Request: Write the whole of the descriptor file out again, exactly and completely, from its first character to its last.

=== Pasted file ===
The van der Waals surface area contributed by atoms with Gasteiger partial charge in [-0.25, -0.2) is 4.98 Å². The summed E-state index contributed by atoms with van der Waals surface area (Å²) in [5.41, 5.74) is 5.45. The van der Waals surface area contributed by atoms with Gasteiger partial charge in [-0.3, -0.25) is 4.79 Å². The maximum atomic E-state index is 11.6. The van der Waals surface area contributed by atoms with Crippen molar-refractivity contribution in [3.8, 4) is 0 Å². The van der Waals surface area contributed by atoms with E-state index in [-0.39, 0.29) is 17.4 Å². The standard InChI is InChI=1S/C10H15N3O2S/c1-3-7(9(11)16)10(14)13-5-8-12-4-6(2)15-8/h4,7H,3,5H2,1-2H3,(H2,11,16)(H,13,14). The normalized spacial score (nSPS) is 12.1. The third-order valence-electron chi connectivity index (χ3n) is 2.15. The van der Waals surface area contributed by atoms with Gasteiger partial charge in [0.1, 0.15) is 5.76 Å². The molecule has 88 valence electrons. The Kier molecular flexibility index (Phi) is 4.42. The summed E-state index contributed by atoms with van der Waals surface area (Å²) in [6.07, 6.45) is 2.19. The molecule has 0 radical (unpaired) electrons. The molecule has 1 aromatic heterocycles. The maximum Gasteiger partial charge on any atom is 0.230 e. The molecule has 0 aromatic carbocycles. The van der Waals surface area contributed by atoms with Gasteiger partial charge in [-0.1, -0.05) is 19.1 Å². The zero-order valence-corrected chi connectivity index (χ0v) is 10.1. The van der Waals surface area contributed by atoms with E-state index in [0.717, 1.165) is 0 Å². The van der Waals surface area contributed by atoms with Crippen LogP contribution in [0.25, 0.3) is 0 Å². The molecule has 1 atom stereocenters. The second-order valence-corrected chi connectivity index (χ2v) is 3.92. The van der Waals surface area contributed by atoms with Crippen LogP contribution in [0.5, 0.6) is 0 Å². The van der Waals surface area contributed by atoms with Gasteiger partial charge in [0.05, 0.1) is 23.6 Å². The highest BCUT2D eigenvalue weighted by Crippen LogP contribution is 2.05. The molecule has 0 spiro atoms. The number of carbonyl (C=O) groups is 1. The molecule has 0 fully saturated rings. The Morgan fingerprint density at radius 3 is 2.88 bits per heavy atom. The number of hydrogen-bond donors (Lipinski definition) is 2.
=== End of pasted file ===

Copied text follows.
The van der Waals surface area contributed by atoms with Gasteiger partial charge in [-0.25, -0.2) is 4.98 Å². The summed E-state index contributed by atoms with van der Waals surface area (Å²) in [5.41, 5.74) is 5.45. The van der Waals surface area contributed by atoms with Gasteiger partial charge in [-0.3, -0.25) is 4.79 Å². The maximum atomic E-state index is 11.6. The van der Waals surface area contributed by atoms with Crippen molar-refractivity contribution in [3.8, 4) is 0 Å². The van der Waals surface area contributed by atoms with E-state index in [-0.39, 0.29) is 17.4 Å². The standard InChI is InChI=1S/C10H15N3O2S/c1-3-7(9(11)16)10(14)13-5-8-12-4-6(2)15-8/h4,7H,3,5H2,1-2H3,(H2,11,16)(H,13,14). The normalized spacial score (nSPS) is 12.1. The third-order valence-electron chi connectivity index (χ3n) is 2.15. The van der Waals surface area contributed by atoms with Gasteiger partial charge in [0.1, 0.15) is 5.76 Å². The molecule has 88 valence electrons. The Kier molecular flexibility index (Phi) is 4.42. The summed E-state index contributed by atoms with van der Waals surface area (Å²) in [6.07, 6.45) is 2.19. The molecule has 0 radical (unpaired) electrons. The molecule has 1 aromatic heterocycles. The maximum Gasteiger partial charge on any atom is 0.230 e. The molecule has 0 aromatic carbocycles. The van der Waals surface area contributed by atoms with Gasteiger partial charge in [-0.1, -0.05) is 19.1 Å². The zero-order valence-corrected chi connectivity index (χ0v) is 10.1. The van der Waals surface area contributed by atoms with E-state index in [0.717, 1.165) is 0 Å². The van der Waals surface area contributed by atoms with Crippen LogP contribution in [0.25, 0.3) is 0 Å². The molecule has 1 atom stereocenters. The second-order valence-corrected chi connectivity index (χ2v) is 3.92. The van der Waals surface area contributed by atoms with Crippen LogP contribution in [0.5, 0.6) is 0 Å². The van der Waals surface area contributed by atoms with Gasteiger partial charge in [0.05, 0.1) is 23.6 Å². The highest BCUT2D eigenvalue weighted by Crippen LogP contribution is 2.05. The molecule has 0 spiro atoms. The number of carbonyl (C=O) groups is 1. The molecule has 0 fully saturated rings. The Morgan fingerprint density at radius 3 is 2.88 bits per heavy atom. The number of hydrogen-bond donors (Lipinski definition) is 2.